ground wire running to the battery box securing bolt that's good.
'Fraid not, as much use as a chocolate teapot ...
Supply is the Black wire from battery -ve. Btw, have you had a look inside the 3-pin plug that connects the Rita to the main harness?
Switch supply from the amp. to the coils is the White/Black wire to (as standard) the timing-side coil -ve terminal.
Return for the amp. electronics themselves is the White/Yellow to (as standard) the drive-side coil +ve terminal. The other White/Yellow on the drive-side coil +ve is the return from the coils series and continues the electronics return to the kill switch, kill switch connects to a White wire to ignition switch terminal #2, Brown/Blue from ignition switch terminal #1 through the fuse to battery +ve completes the 'normal' ignition circuit.
The only connection to 'ground' through the amp. casing is from the internal Zener for spike protection. Only if the amp. is rubber-mounted does the case need a 'ground wire', which should be to the battery terminal itself. If the amp. is rubber-mounted, ever needs spike protection and there isn't a good electrical connection from the "battery box securing bolt" to battery -ve itself, the amp. doesn't have any spike protection.
I'm suspecting the control box is faulty
Seems amazing that the guy was using it as a daily rider, you bought the bike and the amp. stopped working?
Rita is one of the ordinary old EI's that will spark when you turn the ignition off.
+1. Ime, the plugs usually
spark when the ignition circuit is broken (e.g. turn off the ignition switch). Might not happen every time but only if it doesn't happen at all despite making and breaking the ignition circuit several times do you worry about the amp.
When the ignition is switched on it usually throws a weak spark, sometimes immediately and sometimes after a second or two...sometimes not at all..
Ime, the plugs never spark when the ignition circuit is 'made' (e.g. ignition switch turned on); if the plugs do seem
to spark when the ignition circuit is 'made' , that's something like a faulty switch - corrosion, worn contacts, dodgy connection or wire, etc. causing intermittent breaks
as the switch is operated.
What's the rubber cover over the ignition switch like? '79 originally had the same cover as the T160, with a 'slot' in the cover for the ignition key. Even if this hasn't been worn into a hole, rain-water, condensation, washing water, etc. is going to get into the switch especially on a daily rider in NY. Rebuild the ignition switch to better than new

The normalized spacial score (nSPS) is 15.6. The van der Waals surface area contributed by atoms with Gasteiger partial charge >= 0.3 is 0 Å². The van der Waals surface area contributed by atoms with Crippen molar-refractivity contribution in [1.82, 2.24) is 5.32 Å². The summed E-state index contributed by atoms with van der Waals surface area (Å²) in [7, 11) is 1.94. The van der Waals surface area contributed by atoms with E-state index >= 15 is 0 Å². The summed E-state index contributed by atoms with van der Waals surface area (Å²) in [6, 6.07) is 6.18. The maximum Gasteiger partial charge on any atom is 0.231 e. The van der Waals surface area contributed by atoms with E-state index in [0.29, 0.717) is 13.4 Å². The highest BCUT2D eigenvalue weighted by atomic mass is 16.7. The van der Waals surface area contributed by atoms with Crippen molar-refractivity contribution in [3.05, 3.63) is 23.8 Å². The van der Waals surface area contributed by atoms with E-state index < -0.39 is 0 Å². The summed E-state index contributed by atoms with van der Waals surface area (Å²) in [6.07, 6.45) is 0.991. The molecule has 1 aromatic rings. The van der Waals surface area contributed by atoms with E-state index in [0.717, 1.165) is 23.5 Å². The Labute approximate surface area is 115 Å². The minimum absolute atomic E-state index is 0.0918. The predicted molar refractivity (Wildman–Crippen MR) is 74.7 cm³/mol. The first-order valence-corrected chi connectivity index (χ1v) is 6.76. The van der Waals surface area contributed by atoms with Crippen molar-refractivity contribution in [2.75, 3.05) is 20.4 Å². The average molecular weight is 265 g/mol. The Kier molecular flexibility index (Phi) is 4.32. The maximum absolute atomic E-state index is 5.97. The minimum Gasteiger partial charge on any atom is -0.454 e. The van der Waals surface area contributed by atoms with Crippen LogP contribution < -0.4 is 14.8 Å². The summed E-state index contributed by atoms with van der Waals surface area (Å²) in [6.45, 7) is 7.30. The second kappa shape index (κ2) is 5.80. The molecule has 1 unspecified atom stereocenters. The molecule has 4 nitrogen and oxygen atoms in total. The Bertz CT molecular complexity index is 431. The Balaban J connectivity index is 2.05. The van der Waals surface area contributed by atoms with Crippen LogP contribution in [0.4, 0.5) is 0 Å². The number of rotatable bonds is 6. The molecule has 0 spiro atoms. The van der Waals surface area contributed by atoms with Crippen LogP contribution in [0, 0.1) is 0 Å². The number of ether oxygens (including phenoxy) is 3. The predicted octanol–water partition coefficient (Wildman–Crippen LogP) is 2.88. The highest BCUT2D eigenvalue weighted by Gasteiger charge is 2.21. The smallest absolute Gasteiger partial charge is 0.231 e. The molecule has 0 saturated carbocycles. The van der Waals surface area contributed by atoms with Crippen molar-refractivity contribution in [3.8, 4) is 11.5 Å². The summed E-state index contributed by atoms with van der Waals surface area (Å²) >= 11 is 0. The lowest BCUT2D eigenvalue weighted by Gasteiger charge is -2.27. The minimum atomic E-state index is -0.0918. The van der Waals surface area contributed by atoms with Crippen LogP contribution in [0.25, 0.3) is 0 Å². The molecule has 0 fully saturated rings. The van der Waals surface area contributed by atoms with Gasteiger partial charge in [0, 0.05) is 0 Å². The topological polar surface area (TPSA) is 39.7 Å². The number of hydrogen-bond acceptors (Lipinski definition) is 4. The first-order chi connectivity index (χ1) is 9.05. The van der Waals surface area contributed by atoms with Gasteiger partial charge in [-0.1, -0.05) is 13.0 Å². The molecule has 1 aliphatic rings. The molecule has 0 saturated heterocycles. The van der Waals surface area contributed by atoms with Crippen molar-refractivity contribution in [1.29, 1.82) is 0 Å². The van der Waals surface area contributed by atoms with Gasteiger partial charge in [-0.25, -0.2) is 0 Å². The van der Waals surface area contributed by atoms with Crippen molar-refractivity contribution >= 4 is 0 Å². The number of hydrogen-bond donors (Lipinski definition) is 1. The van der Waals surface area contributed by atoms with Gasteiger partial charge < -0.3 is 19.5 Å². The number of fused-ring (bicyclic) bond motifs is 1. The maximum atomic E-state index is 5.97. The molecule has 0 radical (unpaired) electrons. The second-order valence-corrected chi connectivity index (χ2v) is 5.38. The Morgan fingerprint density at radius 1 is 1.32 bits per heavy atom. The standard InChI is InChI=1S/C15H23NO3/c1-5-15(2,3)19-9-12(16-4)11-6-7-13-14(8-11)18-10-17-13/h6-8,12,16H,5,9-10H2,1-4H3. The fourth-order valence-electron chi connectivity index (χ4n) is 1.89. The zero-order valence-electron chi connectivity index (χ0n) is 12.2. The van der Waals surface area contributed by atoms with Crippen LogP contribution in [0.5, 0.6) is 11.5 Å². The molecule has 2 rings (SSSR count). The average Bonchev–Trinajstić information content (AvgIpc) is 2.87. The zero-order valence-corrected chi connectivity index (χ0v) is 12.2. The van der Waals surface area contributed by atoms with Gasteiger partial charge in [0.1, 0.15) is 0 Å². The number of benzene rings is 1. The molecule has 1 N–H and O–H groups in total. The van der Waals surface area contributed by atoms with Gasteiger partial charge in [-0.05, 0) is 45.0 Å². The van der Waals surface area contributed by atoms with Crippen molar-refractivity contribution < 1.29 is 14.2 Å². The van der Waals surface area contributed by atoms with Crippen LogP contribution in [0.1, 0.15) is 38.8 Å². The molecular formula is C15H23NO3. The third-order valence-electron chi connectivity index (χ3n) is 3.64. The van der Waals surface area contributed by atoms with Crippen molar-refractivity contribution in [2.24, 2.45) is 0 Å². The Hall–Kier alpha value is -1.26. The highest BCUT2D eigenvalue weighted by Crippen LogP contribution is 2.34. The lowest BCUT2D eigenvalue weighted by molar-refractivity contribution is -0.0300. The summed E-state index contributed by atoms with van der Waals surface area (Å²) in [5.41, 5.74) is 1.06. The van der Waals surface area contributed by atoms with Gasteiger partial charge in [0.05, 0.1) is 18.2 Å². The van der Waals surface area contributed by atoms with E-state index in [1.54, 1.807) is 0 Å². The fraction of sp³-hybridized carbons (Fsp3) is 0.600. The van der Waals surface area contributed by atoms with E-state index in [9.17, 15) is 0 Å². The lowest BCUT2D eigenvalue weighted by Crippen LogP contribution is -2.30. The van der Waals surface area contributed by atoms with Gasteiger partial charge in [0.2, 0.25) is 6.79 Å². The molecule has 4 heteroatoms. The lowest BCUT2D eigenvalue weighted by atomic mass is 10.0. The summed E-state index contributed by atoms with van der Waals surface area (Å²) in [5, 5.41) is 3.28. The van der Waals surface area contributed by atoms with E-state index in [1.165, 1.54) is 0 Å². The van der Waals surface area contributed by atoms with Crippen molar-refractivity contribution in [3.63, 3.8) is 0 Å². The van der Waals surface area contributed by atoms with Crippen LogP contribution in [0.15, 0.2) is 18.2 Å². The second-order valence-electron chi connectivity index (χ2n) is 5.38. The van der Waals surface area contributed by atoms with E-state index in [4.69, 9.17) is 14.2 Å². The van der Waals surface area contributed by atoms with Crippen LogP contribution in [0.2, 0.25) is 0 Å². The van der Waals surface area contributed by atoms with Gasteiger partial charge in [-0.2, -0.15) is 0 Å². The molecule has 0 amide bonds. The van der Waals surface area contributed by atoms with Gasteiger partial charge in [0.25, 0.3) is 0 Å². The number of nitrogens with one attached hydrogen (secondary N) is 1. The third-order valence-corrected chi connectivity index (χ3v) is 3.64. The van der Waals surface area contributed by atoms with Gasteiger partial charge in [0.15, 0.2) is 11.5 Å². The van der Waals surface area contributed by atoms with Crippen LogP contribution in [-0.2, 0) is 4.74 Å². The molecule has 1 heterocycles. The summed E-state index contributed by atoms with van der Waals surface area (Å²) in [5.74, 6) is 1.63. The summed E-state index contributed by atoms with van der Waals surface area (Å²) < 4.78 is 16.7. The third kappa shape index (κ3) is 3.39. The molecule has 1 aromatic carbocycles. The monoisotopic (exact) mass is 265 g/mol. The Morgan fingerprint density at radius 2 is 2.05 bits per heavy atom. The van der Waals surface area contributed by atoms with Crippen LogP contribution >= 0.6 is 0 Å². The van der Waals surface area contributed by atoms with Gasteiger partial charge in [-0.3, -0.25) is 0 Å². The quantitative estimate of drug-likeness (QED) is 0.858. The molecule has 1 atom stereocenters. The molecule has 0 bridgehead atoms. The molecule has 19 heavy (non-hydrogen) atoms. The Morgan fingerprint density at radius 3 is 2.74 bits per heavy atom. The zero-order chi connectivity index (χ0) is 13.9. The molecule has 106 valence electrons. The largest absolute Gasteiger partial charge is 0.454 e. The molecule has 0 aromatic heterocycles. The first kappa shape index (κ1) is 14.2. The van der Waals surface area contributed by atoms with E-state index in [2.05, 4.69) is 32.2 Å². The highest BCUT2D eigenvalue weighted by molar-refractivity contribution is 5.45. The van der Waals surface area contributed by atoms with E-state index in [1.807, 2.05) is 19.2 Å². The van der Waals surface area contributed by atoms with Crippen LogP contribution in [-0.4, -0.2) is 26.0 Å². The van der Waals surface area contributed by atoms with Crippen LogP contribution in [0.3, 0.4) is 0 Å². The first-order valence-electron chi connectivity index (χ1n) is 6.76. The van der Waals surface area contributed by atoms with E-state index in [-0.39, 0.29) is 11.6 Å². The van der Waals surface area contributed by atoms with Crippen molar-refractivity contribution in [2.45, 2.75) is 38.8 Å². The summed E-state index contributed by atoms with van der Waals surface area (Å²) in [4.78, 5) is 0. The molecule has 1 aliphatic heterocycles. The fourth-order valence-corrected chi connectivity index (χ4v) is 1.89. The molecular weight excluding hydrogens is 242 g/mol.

; even before Wassell was allowed to brand its rubbish "Genuine Lucas", I found 'original Lucas' ignition switches better than pattern - the one on my first T160 is the original, the one on my second T160 is the one I replaced a pattern one with in 1982.
Whether you rebuild or replace, before refitting on the bike, drill a small hole in the terminals backing at what'll be the lowest point when it's refitted - lets any water that does get in drain straight out.
Also replace the '79 switch nut and cover with the '82 97-7120 Nut, 97-7123 Ignition key cap and 60-7335 Ignition switch cover.
I touched one of the two wires on the pick up to earth...Each time I earth it, a sizzling blue spark from both plugs
The recognised test is touching amp. White/Purple to (-ve) earth should generate a spark at the plugs, as does passing a screwdriver across certainly the common aftermarket-Rita pick-up; haven't tried the latter on a '79-on standard 5PU?
try drying the box out in a warm cupboard/ airing cupboard, boiler room or such.
might just be damp.
If it starts working again after that, remove the side of the amp. held with four small hex, screws, clean off the sealant, check the wires seal, reseal the side - Rita internals should never be affected by damp.
Otoh, John's reported in the past that the original position of the 3-pin plug means it catches crap off the back wheel. He said there was a modified one, so you might to check what the modified one looks like? Like plug connectors on Japanese bikes, I exclude moisture from my T160's Rita plugs by filling 'em with Vaseline (petroleum jelly) when assembling;
maybe run the box ground straight to the battery pole to cut out any nonsense.
As with any e.i., you can bypass the switches, fuse and wiring in the ignition circuit return by - in this case - a wire from (as standard) drive-side coil +ve direct to battery +ve. You might also want to try a wire from battery -ve to the amp. Black wire, to bypass the standard negative feed wiring.
If it turns out not to be ok, a replacement - based on the earlier and more-reliable 'aftermarket Rita' pick-up - is available from a British seller.